Going into the 2021 regular season, if you would have told Steelers fans they’d finish the year with a 4-2 divisional record, most would have assumed the team would split with the Browns and Ravens. That would mean they swept the lowly Bengals in the season series. What actually went down was the Steelers swept both the Browns and Ravens, only to be swept themselves by the Bengals who now represent the AFC in the Super Bowl.
It wasn’t so much the fact the Steelers lost to the Bengals, it was how they lost. These weren’t close games, it was Cincinnati throttling the Steelers on both occasions. In Week 3 the Steelers lost 24-10, and in Week 12 they lost 41-10.
It was after these games where it became evident these weren’t your usual Bengals. This group didn’t find ways to lose; they found ways to win. Led by Joe Burrow and a tremendous cast around him, the Bengals were able to continue to improve as the season progressed. But everyone knows about the Cincinnati offense. It’s the defense which impressed me the most. They are hard-hitting, athletic and fast. They have their shortcomings, who doesn’t, but they make up for them with a passion which is almost unparalleled. I’ve been very impressed with the Bengals in 2021-2022, and if it weren’t for being AFC North rivals, I’d be all-in on them winning a championship. Alas, that isn’t the case, and so I pledge my allegiance to the Rams for just one game. – Jeff Hartman, Behind the Steel Curtain
Week 4: Jaguars 21, Bengals 24
Count me as one of those people who didn’t give Joe Burrow and the Cincinnati Bengals much of a chance this season. And why should I? They were coming off a four-win season in 2020 thanks to three wins against the AFC South (the worst division in professional football) and Joe Burrow was injured midway through his rookie season. Add to that, during the offseason they used a first-round pick on Ja’Marr Chase, who quickly developed a case of the drops in the preseason.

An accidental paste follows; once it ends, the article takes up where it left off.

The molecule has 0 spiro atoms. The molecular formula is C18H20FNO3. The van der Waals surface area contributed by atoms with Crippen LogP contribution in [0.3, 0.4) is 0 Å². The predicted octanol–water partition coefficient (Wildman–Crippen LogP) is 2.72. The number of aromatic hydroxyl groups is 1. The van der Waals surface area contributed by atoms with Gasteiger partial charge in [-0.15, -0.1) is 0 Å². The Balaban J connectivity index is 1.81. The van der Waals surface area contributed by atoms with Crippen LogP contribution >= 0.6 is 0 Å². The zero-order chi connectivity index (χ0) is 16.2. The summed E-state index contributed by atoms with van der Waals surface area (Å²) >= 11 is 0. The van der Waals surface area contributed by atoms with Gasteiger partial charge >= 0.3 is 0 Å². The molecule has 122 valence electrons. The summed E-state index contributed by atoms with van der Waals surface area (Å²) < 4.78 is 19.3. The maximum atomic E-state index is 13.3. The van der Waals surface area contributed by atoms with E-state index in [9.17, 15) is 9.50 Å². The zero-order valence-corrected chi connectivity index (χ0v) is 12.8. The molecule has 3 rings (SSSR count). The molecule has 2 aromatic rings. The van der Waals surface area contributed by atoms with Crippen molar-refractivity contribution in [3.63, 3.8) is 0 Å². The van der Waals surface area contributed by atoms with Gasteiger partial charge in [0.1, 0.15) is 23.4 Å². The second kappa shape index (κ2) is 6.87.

Yeah … OK, Bengals. We’ve seen this movie before.
And then Joe Burrow started playing his ass off, y’all.
Against the Jacksonville Jaguars, the dude averaged nearly 11 yards per pass attempt. Four different receivers had catches of 25 yards or more. It’s one of the best passing attacks in the league and it’s being done by a group of guys all under the age of 30. Lord, I see what you’ve done for other people and I want that for me.
If that defense can consistently pressure Matt Stafford when the Bengals, and take even just a little pressure off Joe Burrow’s shoulders, there won’t be enough Skyline Chili in the world to take everyone’s order during the Super Bowl parade. - Ryan Day, Big Cat Country
Week 5: Packers 25, Bengals 22
The biggest thing Green Bay Packers fans learned after the October matchup between the Packers and Cincinnati Bengals was just how lethal Ja’Marr Chase would become this season. In the preseason, there were jokes about how Chase said he was going to buy a Jugs machine and how he said the stripe on the college ball made it easier to track than the NFL ball, but he was able to rip off 297 yards (74-yard average) and four receiving touchdowns in the first month of the season, quieting most of the doubters.
By the time the Packers-Bengals game kicked off, Chase was already on his way to a strong rookie season, but I don’t think anyone expected for him to post 159 receiving yards, with a long of 70 yards, in the second week of October. This game occurred right after Green Bay lost starting cornerback Jaire Alexander to a shoulder injury against the Pittsburgh Steelers, which forced Isaac Yiadom into the starting lineup. Four different cornerbacks registered over 25 snaps against the Bengals that day as the Packers attempted to slow the rookie down.